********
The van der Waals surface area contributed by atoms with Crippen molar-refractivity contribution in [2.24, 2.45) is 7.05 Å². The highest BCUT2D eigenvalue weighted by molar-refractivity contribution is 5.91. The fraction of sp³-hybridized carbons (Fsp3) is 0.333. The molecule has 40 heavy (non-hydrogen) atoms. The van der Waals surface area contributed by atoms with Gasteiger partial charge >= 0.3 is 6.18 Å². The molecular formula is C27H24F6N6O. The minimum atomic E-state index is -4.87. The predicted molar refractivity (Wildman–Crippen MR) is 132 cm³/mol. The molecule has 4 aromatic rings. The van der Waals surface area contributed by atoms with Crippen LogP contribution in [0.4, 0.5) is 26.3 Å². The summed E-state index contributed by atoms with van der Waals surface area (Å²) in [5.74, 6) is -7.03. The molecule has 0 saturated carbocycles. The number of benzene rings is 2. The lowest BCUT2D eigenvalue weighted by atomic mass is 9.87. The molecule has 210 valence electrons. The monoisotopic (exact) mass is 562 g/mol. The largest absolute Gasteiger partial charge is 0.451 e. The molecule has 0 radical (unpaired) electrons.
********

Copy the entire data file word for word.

The van der Waals surface area contributed by atoms with Crippen molar-refractivity contribution in [2.24, 2.45) is 7.05 Å². The highest BCUT2D eigenvalue weighted by molar-refractivity contribution is 5.91. The fraction of sp³-hybridized carbons (Fsp3) is 0.333. The molecule has 40 heavy (non-hydrogen) atoms. The van der Waals surface area contributed by atoms with Gasteiger partial charge >= 0.3 is 6.18 Å². The molecular formula is C27H24F6N6O. The minimum atomic E-state index is -4.87. The predicted molar refractivity (Wildman–Crippen MR) is 132 cm³/mol. The molecule has 4 aromatic rings. The van der Waals surface area contributed by atoms with Crippen LogP contribution in [0.4, 0.5) is 26.3 Å². The summed E-state index contributed by atoms with van der Waals surface area (Å²) in [5.74, 6) is -7.03. The molecule has 0 saturated carbocycles. The number of benzene rings is 2. The lowest BCUT2D eigenvalue weighted by atomic mass is 9.87. The molecule has 210 valence electrons. The monoisotopic (exact) mass is 562 g/mol. The largest absolute Gasteiger partial charge is 0.451 e. The molecule has 0 radical (unpaired) electrons.